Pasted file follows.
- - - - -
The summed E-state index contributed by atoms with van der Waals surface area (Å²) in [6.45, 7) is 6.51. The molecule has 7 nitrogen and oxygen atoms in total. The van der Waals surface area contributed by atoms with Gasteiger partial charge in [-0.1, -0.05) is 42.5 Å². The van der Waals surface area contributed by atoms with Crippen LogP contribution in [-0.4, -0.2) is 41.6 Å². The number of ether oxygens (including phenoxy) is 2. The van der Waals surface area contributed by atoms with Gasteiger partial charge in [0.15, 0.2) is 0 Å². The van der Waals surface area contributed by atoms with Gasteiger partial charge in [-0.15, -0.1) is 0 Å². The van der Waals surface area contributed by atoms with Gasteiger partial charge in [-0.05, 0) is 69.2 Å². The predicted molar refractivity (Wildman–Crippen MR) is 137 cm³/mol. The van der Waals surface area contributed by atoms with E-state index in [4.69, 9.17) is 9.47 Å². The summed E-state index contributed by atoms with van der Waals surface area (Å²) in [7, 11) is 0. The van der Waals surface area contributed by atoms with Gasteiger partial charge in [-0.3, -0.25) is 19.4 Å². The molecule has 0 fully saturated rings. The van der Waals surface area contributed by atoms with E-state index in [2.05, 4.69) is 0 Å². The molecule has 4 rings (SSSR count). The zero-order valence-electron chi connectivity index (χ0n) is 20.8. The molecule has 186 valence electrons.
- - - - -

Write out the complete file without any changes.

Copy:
The summed E-state index contributed by atoms with van der Waals surface area (Å²) in [6.45, 7) is 6.51. The molecule has 7 nitrogen and oxygen atoms in total. The van der Waals surface area contributed by atoms with Gasteiger partial charge in [-0.1, -0.05) is 42.5 Å². The van der Waals surface area contributed by atoms with Crippen LogP contribution in [-0.4, -0.2) is 41.6 Å². The number of ether oxygens (including phenoxy) is 2. The van der Waals surface area contributed by atoms with Gasteiger partial charge in [0.15, 0.2) is 0 Å². The van der Waals surface area contributed by atoms with Gasteiger partial charge in [-0.15, -0.1) is 0 Å². The van der Waals surface area contributed by atoms with Gasteiger partial charge in [-0.05, 0) is 69.2 Å². The predicted molar refractivity (Wildman–Crippen MR) is 137 cm³/mol. The van der Waals surface area contributed by atoms with E-state index in [4.69, 9.17) is 9.47 Å². The summed E-state index contributed by atoms with van der Waals surface area (Å²) in [7, 11) is 0. The van der Waals surface area contributed by atoms with Gasteiger partial charge in [-0.3, -0.25) is 19.4 Å². The molecule has 0 fully saturated rings. The van der Waals surface area contributed by atoms with E-state index in [2.05, 4.69) is 0 Å². The molecule has 4 rings (SSSR count). The zero-order valence-electron chi connectivity index (χ0n) is 20.8. The molecule has 186 valence electrons.